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Walsh Library Exhibit Honors Fordham’s Role in World War I

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Walsh Library Exhibit Honors Fordham’s Role in World War I


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By Richard Bordelon

It was supposed to be the “war to end all wars,” but it was not. Only 25 years later, war again broke out in Europe, eclipsing the one before it. The scale of World War I was nonetheless tremendous for its time, and the Rams of Fordham played a role in it.

To commemorate the centennial of the beginning of World War I in Europe, Fordham archivists have worked and to compile an exhibit that examines the role of Fordham and its students in the Great War.  Patrice Kane, head of archives and special collections at Walsh Library, along with Roger Wines, professor emeritus of history and Fr. Thomas Shelly, a historian, compiled a number of artifacts and documents that shed light on Fordham’s involvement. In addition, Lou DiGiorno, the school historian for Fordham Prep, assisted with the exhibition and examination of the role of the prep students in the war.

The exhibit specially features artifacts donated to Fordham by the family of Charles Curtin, who served in the medical corps overseas. These artifacts include a Fordham ambulance corps banner and a Red Cross armband.

When the United States decided to become involved in the war in 1917, Fordham immediately backed the war effort. Rev. Joseph A. Mulry, S.J., president of the university at that time, spoke often about the need for Fordham’s students to serve their country abroad in the military.

Kane explained that this immediate support was, in part, meant to combat the nativism that pervaded much of the United States at the time.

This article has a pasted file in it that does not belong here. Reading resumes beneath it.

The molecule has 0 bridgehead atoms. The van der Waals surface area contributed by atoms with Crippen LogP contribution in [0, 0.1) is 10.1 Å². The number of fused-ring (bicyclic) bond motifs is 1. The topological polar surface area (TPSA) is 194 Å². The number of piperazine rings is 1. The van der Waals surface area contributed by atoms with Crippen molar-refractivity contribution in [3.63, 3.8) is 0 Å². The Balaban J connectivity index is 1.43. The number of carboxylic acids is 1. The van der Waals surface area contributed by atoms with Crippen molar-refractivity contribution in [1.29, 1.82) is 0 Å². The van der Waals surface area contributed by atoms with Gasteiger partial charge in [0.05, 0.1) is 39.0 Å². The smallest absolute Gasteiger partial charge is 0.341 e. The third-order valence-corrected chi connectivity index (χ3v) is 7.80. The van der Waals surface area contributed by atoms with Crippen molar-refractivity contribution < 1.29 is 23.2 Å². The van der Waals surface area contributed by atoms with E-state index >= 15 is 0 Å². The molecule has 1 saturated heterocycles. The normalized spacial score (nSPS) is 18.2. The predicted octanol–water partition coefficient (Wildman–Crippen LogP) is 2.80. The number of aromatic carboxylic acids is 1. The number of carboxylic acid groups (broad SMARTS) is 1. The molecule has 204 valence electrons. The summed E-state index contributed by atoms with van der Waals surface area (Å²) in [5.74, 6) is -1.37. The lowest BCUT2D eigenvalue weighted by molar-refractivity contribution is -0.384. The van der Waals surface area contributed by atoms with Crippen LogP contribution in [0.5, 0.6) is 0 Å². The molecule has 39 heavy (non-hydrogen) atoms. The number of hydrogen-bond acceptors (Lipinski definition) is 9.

“There was still a lot of anti-Catholic sentiment in New York and in the country,” she said in an intervie  there was also a belief that “Catholics by rule just follow the pope and do not get involved.”

Kane also explained that Fordham’s involvement was due to Mulry.

“Father Mulry was sort of a warmonger in this whole thing to make it look like we are going to go and we are going to get the Kaiser,” she said.

Though Mulry was a Catholic priest, “that was very characteristic of  him,” Kane explained. “If you read any of the things that he said in any of the speeches, it does not sound like a priest talking, it sounds like an army general; but that was all for image.”

Two different groups of Fordham men were involved in the war. Fordham students, some as young as 17, joined the medical corps and aided the medical efforts on the front in Europe.  Alumni also fought for the U.S. in the war, and Fordham honored those alumni by dedicating the gate on Fordham Road and Third Avenue in their memory. The exhibit examines the experiences of both groups.

Kane explained that some Fordham traditions and institutions, such as this very newspaper, The Fordham Ram, had their beginnings during World War I.  “The newspaper was originally a newsletter for the soldiers overseas,” she said.

“They started it so that the Fordham men could read about what was going on here, and it was such a hit that they kept it as a regular school newspaper.”  In addition, she explained that “it is considered one of the first school newspapers in North America.”

World War I, however, was not the first part of Fordham’s military involvement. “Fordham had a very significant military history that people really weren’t aware of,” Kane said. This history dates back to Clarence Edwards, for whom Edwards Parade is named, who first founded a cadet corps at Fordham after the Civil War.

This is the first time that Fordham has publicly remembered its role in World War I since 1920.

“As far as I know, after the dedication of the memorial gate, I do not think it came up again,” Kane explained. “I did not want to do it as a celebration. You do not really want to celebrate it, but you do want to honor the people that gave their lives.”

__________

Richard Bordelon is the Opinion Editor for The Fordham Ram. 

1 Comment

One Response to “Walsh Library Exhibit Honors Fordham’s Role in World War I”

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Walsh Library Exhibit Honors Fordham’s Role in World War I